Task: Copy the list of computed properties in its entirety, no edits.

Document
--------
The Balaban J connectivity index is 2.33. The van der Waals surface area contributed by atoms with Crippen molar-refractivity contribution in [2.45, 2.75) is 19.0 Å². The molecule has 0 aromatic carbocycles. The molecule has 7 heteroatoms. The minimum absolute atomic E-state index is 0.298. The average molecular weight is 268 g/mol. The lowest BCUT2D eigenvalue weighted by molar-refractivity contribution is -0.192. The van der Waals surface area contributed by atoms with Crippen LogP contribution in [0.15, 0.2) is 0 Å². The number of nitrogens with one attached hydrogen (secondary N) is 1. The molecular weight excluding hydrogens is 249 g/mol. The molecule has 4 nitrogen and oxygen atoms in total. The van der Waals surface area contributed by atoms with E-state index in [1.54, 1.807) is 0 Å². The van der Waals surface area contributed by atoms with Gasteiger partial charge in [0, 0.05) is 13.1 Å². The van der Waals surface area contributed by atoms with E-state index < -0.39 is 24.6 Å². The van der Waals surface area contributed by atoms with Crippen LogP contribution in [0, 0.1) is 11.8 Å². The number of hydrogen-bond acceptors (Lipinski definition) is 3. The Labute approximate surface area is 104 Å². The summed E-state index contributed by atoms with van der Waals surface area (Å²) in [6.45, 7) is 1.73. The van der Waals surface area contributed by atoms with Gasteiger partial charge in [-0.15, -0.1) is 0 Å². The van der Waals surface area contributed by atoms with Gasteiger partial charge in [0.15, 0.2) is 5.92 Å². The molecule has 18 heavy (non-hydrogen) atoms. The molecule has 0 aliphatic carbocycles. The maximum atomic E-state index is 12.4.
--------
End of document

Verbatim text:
The Balaban J connectivity index is 2.33. The van der Waals surface area contributed by atoms with Crippen molar-refractivity contribution in [2.45, 2.75) is 19.0 Å². The molecule has 0 aromatic carbocycles. The molecule has 7 heteroatoms. The minimum absolute atomic E-state index is 0.298. The average molecular weight is 268 g/mol. The lowest BCUT2D eigenvalue weighted by molar-refractivity contribution is -0.192. The van der Waals surface area contributed by atoms with Crippen LogP contribution in [0.15, 0.2) is 0 Å². The number of nitrogens with one attached hydrogen (secondary N) is 1. The molecular weight excluding hydrogens is 249 g/mol. The molecule has 4 nitrogen and oxygen atoms in total. The van der Waals surface area contributed by atoms with E-state index in [1.54, 1.807) is 0 Å². The van der Waals surface area contributed by atoms with Gasteiger partial charge in [0, 0.05) is 13.1 Å². The van der Waals surface area contributed by atoms with E-state index < -0.39 is 24.6 Å². The van der Waals surface area contributed by atoms with Crippen LogP contribution in [0, 0.1) is 11.8 Å². The number of hydrogen-bond acceptors (Lipinski definition) is 3. The Labute approximate surface area is 104 Å². The summed E-state index contributed by atoms with van der Waals surface area (Å²) in [6.45, 7) is 1.73. The van der Waals surface area contributed by atoms with Gasteiger partial charge in [-0.15, -0.1) is 0 Å². The van der Waals surface area contributed by atoms with Gasteiger partial charge in [0.15, 0.2) is 5.92 Å². The molecule has 18 heavy (non-hydrogen) atoms. The molecule has 0 aliphatic carbocycles. The maximum atomic E-state index is 12.4.